Loy Wade parted with his baby - a '47 Chevy - a few months ago. Now he's looking for a new ride.
By RICK GERSHMAN
Published October 29, 2004
LUTZ - He didn't mind so much putting in the work back then, back in the days when he first bought the 1947 Chevrolet.
Back then, when Loy Wade was younger, it wasn't such a chore to slide beneath his cherry chariot and polish all the chrome down there, a necessary task every time he drove it through water.
Back then, all the effort to keep it pristine, to keep it not only street legal but reliable enough to drive cross country, all of that wasn't so bad. Back when he was younger. Back when he bought it.
Eleven years ago.
Back when he was 60.
Not that Wade gives any impression he's lost a step these days, at 71. But after all the care he put into the '47 Chevy, the Lutz retiree decided it might be time to offer it up.
A few months ago, Wade shook the hand of its new owner, Bill Nice, and waved goodbye as Nice took it to his home in Winter Haven.
But like Neil Sedaka said, breaking up is hard to do.
Which explains why a couple of weeks ago, Wade and his wife Karen took some time to visit with the ol' Chevy at the Southeast Street Rod Nationals show. And why Wade was keeping his eye out for a new ride. Wade, a member of the Tampa Knights Rod and Custom Club, claims finding a new street rod isn't all that important to him at this age. But Karen calls him out, noting her husband seems to miss the Chevy and maybe has a little too much time on his hands these days.
Said Wade: "I wouldn't say it's a killer" sense of loss, "but there is some feeling there."
Born in Savannah, Ga., but raised in Tampa, Wade always was mechanically inclined. He began his Air Force career as a mechanic and later moved into operations, serving in Alaska, before retiring after 21 years. He didn't stay idle long, taking a job with a federal railroad that kept him busy another 15. He and Karen moved to the north Hillsborough area permanently just over a decade ago.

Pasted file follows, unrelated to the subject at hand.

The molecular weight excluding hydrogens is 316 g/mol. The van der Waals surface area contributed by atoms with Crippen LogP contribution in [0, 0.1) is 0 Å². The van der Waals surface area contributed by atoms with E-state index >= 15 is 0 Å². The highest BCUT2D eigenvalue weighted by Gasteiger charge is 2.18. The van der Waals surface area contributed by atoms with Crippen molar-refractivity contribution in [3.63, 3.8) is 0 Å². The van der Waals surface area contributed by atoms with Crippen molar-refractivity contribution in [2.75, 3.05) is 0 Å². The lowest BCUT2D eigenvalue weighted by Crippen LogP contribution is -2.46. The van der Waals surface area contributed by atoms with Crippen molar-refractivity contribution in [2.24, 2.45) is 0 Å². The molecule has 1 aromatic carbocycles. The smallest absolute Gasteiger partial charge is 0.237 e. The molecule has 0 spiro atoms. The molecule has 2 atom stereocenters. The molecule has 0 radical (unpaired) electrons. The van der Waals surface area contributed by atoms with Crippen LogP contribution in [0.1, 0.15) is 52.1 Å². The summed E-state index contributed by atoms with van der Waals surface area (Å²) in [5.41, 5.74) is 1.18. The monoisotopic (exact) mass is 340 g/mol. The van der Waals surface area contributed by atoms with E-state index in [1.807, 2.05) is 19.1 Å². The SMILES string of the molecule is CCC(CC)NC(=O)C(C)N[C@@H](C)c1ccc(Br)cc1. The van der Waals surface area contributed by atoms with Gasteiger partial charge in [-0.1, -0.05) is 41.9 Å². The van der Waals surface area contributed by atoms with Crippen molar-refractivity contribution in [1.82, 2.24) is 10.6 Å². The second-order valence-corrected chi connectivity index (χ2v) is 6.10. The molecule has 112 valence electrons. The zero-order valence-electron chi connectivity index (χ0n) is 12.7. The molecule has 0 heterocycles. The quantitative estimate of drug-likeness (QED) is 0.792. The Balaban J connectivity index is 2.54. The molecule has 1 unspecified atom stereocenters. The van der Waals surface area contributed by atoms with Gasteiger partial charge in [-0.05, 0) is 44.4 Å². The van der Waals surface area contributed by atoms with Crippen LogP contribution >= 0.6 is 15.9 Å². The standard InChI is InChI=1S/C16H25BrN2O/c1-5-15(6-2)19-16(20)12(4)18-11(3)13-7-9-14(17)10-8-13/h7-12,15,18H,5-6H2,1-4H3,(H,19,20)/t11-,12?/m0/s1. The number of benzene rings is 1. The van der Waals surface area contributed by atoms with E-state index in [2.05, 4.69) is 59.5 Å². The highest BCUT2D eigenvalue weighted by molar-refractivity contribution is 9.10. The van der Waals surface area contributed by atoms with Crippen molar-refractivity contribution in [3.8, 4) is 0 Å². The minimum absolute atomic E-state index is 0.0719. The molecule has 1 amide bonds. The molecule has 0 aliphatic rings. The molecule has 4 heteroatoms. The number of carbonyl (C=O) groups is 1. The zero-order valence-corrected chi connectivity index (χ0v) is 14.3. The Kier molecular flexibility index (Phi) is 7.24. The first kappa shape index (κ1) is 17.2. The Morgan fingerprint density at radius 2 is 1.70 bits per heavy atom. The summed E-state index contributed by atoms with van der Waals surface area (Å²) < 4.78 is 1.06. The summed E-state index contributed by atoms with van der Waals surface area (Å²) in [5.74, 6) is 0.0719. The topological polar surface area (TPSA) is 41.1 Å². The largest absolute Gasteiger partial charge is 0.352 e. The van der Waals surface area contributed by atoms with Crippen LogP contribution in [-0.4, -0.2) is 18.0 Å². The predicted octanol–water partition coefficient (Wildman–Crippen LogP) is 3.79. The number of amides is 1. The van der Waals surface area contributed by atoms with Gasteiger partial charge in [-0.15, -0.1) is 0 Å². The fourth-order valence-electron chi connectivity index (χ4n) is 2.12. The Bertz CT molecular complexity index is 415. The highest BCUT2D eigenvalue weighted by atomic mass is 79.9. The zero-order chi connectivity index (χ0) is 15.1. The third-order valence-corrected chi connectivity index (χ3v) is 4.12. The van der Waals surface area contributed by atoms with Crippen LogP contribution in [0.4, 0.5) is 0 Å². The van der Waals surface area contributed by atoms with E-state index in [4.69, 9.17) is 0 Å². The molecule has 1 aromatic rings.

Wade had owned a few vintage cars over the years, including a '35 Ford convertible. His brother, a longtime Tampa resident, invited him to join the Tampa Knights, which helped Wade scratch his vintage-car itch and help raise money for charity at the same time.
He bought the Chevy from a man in Crystal River, did some work on it and took it on the road. He and Karen joined car show aficionados from Syracuse to Dallas, from Louisville to Oklahoma City.
"You customize a car so you can take it all over the United States," Wade said. "That car had everything a regular car has except for a rear window defroster."
When he wasn't driving it, he was working on it. He'd replace integral parts - the compressor, alternator, water pump, fuel pump - well before they went bad. His handiwork was on display wherever he felt like taking it.
"The thing is, you can drive your hobby anywhere you need to go," he said. "You see (owners at the car shows) who bring their cars in a trailer. (I believe) you trailer horses and lawn mowers.
"If the title says "automobile' on it, you should (drive) it."
But now the Chevy is gone, though Wade knows his baby's gone to a good home. All the work was worth it, he said, "if someone can get as much enjoyment out of it as I did."
So now Wade needs a new vintage car, if only for something to take to the car shows he and his wife so enjoy.
"Just about every other weekend there's a cruise-in," he said. "We enjoy the camaraderie of it, the atmosphere of being in a club."
Perhaps Wade's search will end next month at the Daytona Turkey Run, which will welcome more than 7,000 cars to the Daytona International Speedway. More than 1,000 cars will be for sale at the 31st annual event, which runs Nov. 25-28.
Wade said he's not looking for anything in particular, though he prefers General Motors cars, and maybe an "off-breed" might be fun, such as a Nash or a Studebaker.
"I'm looking forward to seeing what's there," he said. "It's just whatever catches the eye."